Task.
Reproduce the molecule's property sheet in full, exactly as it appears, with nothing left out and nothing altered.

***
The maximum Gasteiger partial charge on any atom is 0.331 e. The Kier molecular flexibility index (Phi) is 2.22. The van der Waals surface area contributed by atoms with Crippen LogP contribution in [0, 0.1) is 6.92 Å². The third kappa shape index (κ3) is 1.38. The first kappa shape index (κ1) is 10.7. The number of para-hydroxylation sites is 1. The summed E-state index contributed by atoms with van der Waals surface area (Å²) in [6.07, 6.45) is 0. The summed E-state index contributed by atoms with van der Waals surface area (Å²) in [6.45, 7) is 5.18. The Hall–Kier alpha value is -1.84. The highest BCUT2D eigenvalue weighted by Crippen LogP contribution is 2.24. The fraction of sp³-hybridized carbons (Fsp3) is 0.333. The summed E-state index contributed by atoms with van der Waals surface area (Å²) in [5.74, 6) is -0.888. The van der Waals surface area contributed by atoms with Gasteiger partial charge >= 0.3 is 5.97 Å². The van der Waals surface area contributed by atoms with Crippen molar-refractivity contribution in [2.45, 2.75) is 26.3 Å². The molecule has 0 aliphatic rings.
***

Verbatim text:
The maximum Gasteiger partial charge on any atom is 0.331 e. The Kier molecular flexibility index (Phi) is 2.22. The van der Waals surface area contributed by atoms with Crippen LogP contribution in [0, 0.1) is 6.92 Å². The third kappa shape index (κ3) is 1.38. The first kappa shape index (κ1) is 10.7. The number of para-hydroxylation sites is 1. The summed E-state index contributed by atoms with van der Waals surface area (Å²) in [6.07, 6.45) is 0. The summed E-state index contributed by atoms with van der Waals surface area (Å²) in [6.45, 7) is 5.18. The Hall–Kier alpha value is -1.84. The highest BCUT2D eigenvalue weighted by Crippen LogP contribution is 2.24. The fraction of sp³-hybridized carbons (Fsp3) is 0.333. The summed E-state index contributed by atoms with van der Waals surface area (Å²) in [5.74, 6) is -0.888. The van der Waals surface area contributed by atoms with Gasteiger partial charge >= 0.3 is 5.97 Å². The van der Waals surface area contributed by atoms with Crippen molar-refractivity contribution in [2.45, 2.75) is 26.3 Å². The molecule has 0 aliphatic rings.